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Tutorial: Using .NET Forms in C++ the Easy Way

, 6 Sep 2009
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A tutorial on how to use .NET Forms in C++

Introduction

If you were to search the internet right now for a tutorial on .NET Forms in C++, you would realize that the amount of tutorials for this subject is painfully low, and most of them are meant for C#. If you are like me and don't like working with Win32 API, then forms are a very nice alternative.

NOTE: I am using Visual Studio 2008, if you are using a different compiler, then I suggest you experiment with it to find out how to use forms for the said compiler.

This tutorial will cover the following:

  • How to configure your compiler so it will use standard C# libraries
  • How to create a form
  • How to run a form
  • How to create events within a form
  • How to use common dialogs in your form
  • How to use multiple forms

Configuring Visual C++ 2008

This step is fairly simple. Go to your project properties, select Configuration Properties -> General and change the Common Language Runtime Support to /clr. That was it! Now let's start using forms!

Creating a .NET Form

Alright, first create the body of main as you would for any standard Win32 application:

#include "iostream"
#include "windows.h"

using namespace std;
int WINAPI WinMain(HINSTANCE hInstance, 
	HINSTANCE hPrevInstance, LPSTR lpCmdLine, int nShowCmd)
{
}

Great, if you have done any Win32 programming, this should look familiar to you, if not, don't worry, you don't need to understand it to use forms.

Now create a Windows Form in your project's header folder. When you select this, you should be in Designer Mode, we will talk about this later. For now, return to your main cpp file and include this form as well as the namespace that was generated.

#include "iostream"
#include "windows.h"
#include "Form1.h"

using namespace std;
using namespace TestC;

int WINAPI WinMain(HINSTANCE hInstance, 
	HINSTANCE hPrevInstance, LPSTR lpCmdLine, int nShowCmd)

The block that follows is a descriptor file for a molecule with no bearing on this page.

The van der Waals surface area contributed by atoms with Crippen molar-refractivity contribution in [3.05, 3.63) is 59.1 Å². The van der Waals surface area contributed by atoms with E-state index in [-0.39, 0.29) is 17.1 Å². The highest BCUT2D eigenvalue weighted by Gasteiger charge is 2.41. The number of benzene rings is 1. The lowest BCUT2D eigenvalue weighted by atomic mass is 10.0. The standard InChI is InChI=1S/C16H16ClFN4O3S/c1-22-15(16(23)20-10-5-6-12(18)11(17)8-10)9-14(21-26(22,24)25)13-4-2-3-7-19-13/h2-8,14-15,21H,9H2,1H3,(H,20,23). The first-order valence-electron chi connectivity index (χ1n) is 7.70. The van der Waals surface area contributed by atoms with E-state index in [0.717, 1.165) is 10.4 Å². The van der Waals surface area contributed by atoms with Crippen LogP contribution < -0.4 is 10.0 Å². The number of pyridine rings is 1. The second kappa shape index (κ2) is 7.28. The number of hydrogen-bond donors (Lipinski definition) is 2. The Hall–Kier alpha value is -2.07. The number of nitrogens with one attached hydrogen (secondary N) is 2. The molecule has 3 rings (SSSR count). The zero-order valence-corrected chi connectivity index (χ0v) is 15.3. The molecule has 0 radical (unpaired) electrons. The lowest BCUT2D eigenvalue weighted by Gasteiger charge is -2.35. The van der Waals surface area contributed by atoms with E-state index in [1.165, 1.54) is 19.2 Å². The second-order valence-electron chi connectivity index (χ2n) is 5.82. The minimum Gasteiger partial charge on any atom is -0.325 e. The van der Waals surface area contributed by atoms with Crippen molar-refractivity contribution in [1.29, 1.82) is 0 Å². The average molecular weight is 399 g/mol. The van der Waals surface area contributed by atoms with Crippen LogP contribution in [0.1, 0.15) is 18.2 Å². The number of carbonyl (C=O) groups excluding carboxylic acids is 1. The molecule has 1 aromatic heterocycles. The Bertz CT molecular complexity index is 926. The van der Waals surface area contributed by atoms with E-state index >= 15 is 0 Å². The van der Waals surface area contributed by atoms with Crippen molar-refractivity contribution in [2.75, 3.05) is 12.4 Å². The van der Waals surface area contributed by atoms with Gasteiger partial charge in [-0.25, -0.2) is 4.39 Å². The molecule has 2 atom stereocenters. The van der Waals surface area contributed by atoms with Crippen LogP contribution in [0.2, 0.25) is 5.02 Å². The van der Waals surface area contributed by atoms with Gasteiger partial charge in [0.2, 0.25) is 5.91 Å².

{
}

Good, now let's talk about two important functions that we will put into WinMain().

First, Application::Run(System::Windows::Forms::Form^ mainForm) is the command that runs your form. The code does not continue until the user has exited the form or Application::Exit() is called.

Second, Application::EnableVisualStyles() is the command that gives your form a Windows XP / Vista / 7 style. I recommend leaving this line of code out if you are using a rendering API (such as DirectX or OpenGL) with your form, as you might experience crashes while running your form.

Now your code should look like this:

#include "iostream"
#include "windows.h"
#include "Form1.h"

using namespace std;
using namespace TestC;

int WINAPI WinMain(HINSTANCE hInstance, 
	HINSTANCE hPrevInstance, LPSTR lpCmdLine, int nShowCmd)
{
        Application::EnableVisualStyles();
        Application::Run(gcnew Form1());
}

Now compile your program and run it, an empty form should appear onscreen. You can now play around with the forms designer, as it is pretty self explanatory.

Creating Events

After the initial hurdle, using .NET Forms in C++ becomes very easy. If you have created any controls on your form previously, you will notice that nothing happens when you click on them. We will fix this now, first we will create a button in the middle of a form that will cause the application to exit (the same effect obtained when clicking on the red x in the top right hand corner of the form).

To create an event, enter designer mode and in the properties window click on the icon that looks like a lightning bolt. You should now see a list of triggers. We will concentrate on the Click event (triggered when the button or control is clicked on by the user). Double click on the Click event and you should be redirected to the code. This is an event, treat it like you would a normal function, it will run whenever the event is triggered (in this case, when the user clicks on the button).

We want the application to exit and close, so add this code:

private: System::Void button1_Click(System::Object^ sender, System::EventArgs^ e) 
{
    Application::Exit();
}